I will try to keep it short, because I have tendency to make stories longer than necessary. My relatives already mocked my rambling when I was a teenager. Complained that my stories had no begin and no end.

I noticed that in my writing too. It’s good practice to make blog posts short. But I like to add details, anecdotes and silliness.

Luckily, there’s an old typographical solution for that: sidenotes. I can put all the info that’s not critical for the main story there, so you, dear reader, can just skip that kind of frivolry, if you’re not interested.

Handwritten page with wide margins containing notes
This late-13th century page has wide margins for notes. Although the notes may have been added later in this example, it’s not uncommon for printed texts to have sidenotes from the author.

On this website, sidenotes appear next to the article when there’s enough space. On small screens, they’re hidden by default and can be made visible with a tap. Here’s
an example

Actually, here’s the example! This is the actual sidenote.


The problem is, it’s hard to find a properly semantic HTML solution to do this.


My sidenotes have two parts:

  1. The sidenote’s content
  2. A word or a span of words that it refers to.

My additional requirements for them are:

Elements that don’t work

Here are some options that I considered, with help from answers on my StackOverflow question.

Footnotes1 appear below the text. That requires one click to go there and another to go back to the article. Way too much effort. Moreover, most of my sidenotes make no sense without the context of the sentence they refer to. That also rules out the


A common design pattern is to have something like a “card” element that has to be fully clickable. This is usually because it links to another page or triggers a JavaScript action.

The problem though, is that often, you end up with stuff that looks like this:

<div onClick="alert('Nope')">Please don’t ever do this.div>

You should absolutely never attach a click event to a

element, though, even if you sprinkle it with aria roles to “fake” a real button. Although this is technically possible, if assistive technology doesn’t support the aria roles in question, the user will just get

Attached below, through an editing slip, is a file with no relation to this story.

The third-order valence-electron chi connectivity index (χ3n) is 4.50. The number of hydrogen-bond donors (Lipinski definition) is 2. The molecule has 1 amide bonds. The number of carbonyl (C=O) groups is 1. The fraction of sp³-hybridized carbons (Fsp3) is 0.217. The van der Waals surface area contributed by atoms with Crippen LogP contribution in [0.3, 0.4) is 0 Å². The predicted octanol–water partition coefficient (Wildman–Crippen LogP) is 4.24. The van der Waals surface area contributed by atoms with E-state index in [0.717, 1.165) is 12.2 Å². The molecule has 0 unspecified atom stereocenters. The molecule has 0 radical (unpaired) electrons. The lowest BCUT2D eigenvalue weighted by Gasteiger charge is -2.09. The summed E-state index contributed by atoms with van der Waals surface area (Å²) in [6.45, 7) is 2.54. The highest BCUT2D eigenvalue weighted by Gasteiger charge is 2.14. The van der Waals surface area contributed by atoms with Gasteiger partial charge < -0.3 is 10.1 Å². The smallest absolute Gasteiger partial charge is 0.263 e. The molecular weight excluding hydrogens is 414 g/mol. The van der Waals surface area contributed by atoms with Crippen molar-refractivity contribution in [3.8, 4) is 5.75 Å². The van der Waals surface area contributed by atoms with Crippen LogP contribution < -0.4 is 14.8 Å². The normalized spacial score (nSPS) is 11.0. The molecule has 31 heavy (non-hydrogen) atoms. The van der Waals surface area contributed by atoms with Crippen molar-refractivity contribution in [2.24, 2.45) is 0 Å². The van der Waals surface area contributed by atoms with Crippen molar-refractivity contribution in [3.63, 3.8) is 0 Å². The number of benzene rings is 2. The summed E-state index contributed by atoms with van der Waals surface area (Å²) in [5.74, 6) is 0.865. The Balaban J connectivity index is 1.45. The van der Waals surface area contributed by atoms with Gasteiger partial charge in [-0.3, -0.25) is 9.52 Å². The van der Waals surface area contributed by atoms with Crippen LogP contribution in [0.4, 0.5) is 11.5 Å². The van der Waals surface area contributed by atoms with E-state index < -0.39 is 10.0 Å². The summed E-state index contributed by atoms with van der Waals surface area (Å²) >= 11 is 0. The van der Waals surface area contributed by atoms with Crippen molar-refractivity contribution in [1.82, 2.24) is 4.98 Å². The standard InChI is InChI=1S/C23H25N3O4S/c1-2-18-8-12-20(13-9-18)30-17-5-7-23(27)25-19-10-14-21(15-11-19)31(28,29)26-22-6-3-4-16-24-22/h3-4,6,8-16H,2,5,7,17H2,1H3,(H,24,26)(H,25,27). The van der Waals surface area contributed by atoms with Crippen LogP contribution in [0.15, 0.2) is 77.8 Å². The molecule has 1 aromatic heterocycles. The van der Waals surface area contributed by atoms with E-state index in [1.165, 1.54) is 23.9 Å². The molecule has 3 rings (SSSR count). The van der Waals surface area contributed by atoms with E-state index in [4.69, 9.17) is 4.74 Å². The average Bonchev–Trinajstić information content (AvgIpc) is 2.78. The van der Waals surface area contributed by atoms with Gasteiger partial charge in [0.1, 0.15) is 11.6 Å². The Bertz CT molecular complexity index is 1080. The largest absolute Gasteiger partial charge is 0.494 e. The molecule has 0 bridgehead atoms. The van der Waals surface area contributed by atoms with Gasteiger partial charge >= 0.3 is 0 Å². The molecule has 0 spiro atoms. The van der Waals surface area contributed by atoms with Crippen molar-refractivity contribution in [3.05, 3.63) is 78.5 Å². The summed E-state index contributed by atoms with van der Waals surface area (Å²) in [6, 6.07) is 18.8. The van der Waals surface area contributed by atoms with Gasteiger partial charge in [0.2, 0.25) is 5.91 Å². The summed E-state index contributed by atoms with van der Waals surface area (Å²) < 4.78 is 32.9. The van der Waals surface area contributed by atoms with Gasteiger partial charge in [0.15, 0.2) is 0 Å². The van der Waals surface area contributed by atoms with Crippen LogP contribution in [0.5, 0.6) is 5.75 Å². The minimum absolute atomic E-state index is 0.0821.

s and nothing else. Not cool.

In this article, we’re going to remedy this common crime by instead using the magic of CSS to give us the desired fully clickable element effect, while also using proper semantic elements and JavaScript and as an enhancement.

What we’re making permalink

We’re going to use the context of an

that when a button is clicked, a JavaScript alert fires. Here’s a CodePen demo:

See the Pen Semantic “break-out” button by Andy Bell (@andybelldesign) on CodePen.

To code along, you’re going to need a HTML file, a CSS file and a JavaScript file. I recommend that you use a service like CodePen that does all of this for you.

For the rest of this section, we’re going to be laying the foundations. If you’re in a rush, you can skip this section and use this starter CodePen instead.

Getting started with markup permalink

We need some HTML to work with, so add this:

<article class="box">

<h1>A semantic, breakout buttonh1>

<p>This whole box is clickable, but still uses a button element, correctly.p>

<button class="breakout-button" type="button">Say Hi ?button>


We’ve got an article, a heading, a paragraph and a button. Job done for HTML for now.

Base CSS styles permalink

Before we get into the proper CSS stuff, let’s set some base styles. Add this CSS:

body {

background: #efefef;

padding: 3rem 2rem;

line-height: 1.4;

font-family: -apple-system, BlinkMacSystemFont, 'Segoe UI', Roboto, Helvetica, Arial,

sans-serif, 'Apple Color Emoji', 'Segoe UI Emoji', 'Segoe UI Symbol';

font-size: 1.2rem;


h1 {

font-size: 2rem;

line-height: 1.1;

font-weight: 600;


.box {

color: #fff;

padding: 2rem;

max-width: 30rem;

background: #252525;

position: relative;

box-shadow: none;

transition: transform 300ms ease-in-out, box-shadow 400ms ease, background 100ms ease;




background: #111111;

box-shadow: 0 1rem 1rem rgba(0, 0, 0, 0.3);

transform: translateY(-0.5rem);


.box > * * {

margin-top: 1em;


Looking pretty decent, right? That’s it for our base styles.

Creating the breakout button component permalink

We’ve got base styles, so let’s focus all of our attention on the .breakout-button component.

Core component styles permalink

In your CSS, add the following:

.breakout-button {

font: inherit;

font-weight: 600;

padding: 0.6rem 2rem;

background: transparent;

color: currentColor;

border: 1px solid;

transition: background 100ms ease;

position: static;


Here, we have some simple styles for our button which make it looks nicer. A handy takeaway trick here is that because we are using font: inherit and color: currentColor, we get all of our text styles for free, using the cascade, which is by far my favourite aspect of CSS. Also notice that we are setting .breakout-button to be position: static. This is because we want our “breakout element” (coming up) to literally break out of the button!

Related to this is that the .box element has position: relative, which means that any child elements without a relative parent that have position: absolute will be contained in this .box. Because that’s what our breakout button will do as its sole purpose, you should always remember to make its containing parent behave like this. The position: static on the .breakout-button itself is a failsafe to make sure the “breakout element” isn’t ever contained to the .breakout-button element.

Right, let’s add some more code. Under the .breakout-button component style, add this CSS:



cursor: pointer;


We’ve set both the button and its ::before pseudo-element to have a pointer cursor. There’s some contention around wether a